June 15th, 2011.
It’s been described as “The Greatest Day in Bruins History” - the day that ended a 39-year championship drought for one of the most successful franchises in North American sports.
For the 10th anniversary of Boston’s big day, let’s take a deep dive on the run that brought a championship back to Boston Garden.
The regular season was highlighted by the play of goalie Tim Thomas, who began the season as a backup but secured the starting spot and helped the team tie the league lead with 11 shutouts.
Boston won their division for the second time in three seasons, finishing third in the east, and began the playoffs against archrival Montreal.
The series began disastrously for Boston, losing the first two games. Coming back from what is now known as “the most dangerous lead in hockey,” the team won Game 7 on an overtime goal from wing Nathan Horton.
In the next round, Boston swept a Philadelphia team who had come back from a 3-0 deficit to eliminate them the previous year. In the conference final, they moved past a strong Tampa Bay team in seven games.
Making their first appearance in the championship round since 1990, Boston faced a high-powered Vancouver offense that led the league in points during the regular season.
(chart by Matthew Bambach)
Despite the stalwart play of Thomas in goal, Boston quickly trailed two games to none for the second time in the postseason. They managed to win a pivotal Game 3, but lost Horton for the series due to injury.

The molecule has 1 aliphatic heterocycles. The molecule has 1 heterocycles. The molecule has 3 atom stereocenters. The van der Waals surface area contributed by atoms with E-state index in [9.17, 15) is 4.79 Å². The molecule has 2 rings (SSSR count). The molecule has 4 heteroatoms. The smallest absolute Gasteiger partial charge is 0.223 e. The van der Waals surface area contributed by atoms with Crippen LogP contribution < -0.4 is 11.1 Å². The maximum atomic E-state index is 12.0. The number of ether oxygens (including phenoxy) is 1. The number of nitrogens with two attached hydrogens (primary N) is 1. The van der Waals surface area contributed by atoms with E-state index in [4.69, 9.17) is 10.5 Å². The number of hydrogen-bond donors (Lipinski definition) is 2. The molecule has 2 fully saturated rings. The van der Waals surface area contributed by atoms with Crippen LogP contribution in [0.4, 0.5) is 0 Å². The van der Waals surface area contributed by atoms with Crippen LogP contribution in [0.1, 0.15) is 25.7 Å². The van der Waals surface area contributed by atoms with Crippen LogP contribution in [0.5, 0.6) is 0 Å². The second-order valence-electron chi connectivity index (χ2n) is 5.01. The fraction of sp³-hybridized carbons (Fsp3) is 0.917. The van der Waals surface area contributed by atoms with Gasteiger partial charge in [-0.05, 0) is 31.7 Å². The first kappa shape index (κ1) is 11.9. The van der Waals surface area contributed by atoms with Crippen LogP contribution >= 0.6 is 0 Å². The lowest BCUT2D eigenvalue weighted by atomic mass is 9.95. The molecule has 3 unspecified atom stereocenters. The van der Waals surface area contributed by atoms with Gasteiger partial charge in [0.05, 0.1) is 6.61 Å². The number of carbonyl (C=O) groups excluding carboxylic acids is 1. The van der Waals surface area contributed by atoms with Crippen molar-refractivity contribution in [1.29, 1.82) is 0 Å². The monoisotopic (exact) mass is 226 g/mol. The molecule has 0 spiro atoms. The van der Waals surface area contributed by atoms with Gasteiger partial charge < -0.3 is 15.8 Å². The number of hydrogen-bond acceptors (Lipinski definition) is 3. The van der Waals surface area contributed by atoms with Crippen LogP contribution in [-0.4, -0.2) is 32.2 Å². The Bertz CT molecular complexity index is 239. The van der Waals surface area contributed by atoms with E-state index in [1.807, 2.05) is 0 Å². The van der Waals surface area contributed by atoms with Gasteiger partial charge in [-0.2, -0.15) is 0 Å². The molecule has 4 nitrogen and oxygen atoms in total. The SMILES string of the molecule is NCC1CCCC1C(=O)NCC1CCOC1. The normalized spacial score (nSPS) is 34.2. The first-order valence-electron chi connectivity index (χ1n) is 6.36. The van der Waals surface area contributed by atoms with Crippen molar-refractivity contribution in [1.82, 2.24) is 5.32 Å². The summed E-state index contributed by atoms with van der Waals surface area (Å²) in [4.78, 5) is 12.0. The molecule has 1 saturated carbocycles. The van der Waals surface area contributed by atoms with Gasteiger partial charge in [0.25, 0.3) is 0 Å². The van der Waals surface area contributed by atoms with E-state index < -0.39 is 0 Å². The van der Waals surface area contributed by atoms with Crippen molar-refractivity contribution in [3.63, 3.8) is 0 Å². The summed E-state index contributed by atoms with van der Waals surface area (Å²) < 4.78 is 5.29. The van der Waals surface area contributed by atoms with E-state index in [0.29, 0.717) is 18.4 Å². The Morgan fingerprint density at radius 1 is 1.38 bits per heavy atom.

The loss of Horton propelled the team to two lopsided victories, while Vancouver would recover and win Game 5. Boston responded in Game 6, scoring two opening goals just 35 seconds apart to help force a deciding Game 7, the third that the team had faced this postseason.
Before the game, Horton allegedly poured a bottle of water onto the Vancouver ice and told his teammates in the locker room, “it’s our ice now.”
Fourteen minutes into the game Brad Marchand weaved in and out of defenders and passed to Patrice Bergeron, who had maneuvered in front of the goal. Bergeron hit the puck into the left corner for the first goal. Boston went on to score three more goals to win the game and bring home their 6th Stanley Cup and first in 39 years.
Following the final, Boston Globe columnist Dan Shaughnessy ranked all seven championships during the decade and ranked the Bruins' 2011 Stanley Cup triumph as third, behind only the Patriots first championship and the Red Sox winning the 2004 World Series (breaking the "Curse of the Bambino").
Ten years later, the 2011 title team is remembered fondly by Boston fans and hockey fans alike for one of most unforgettable, gritty postseason runs in recent memory.
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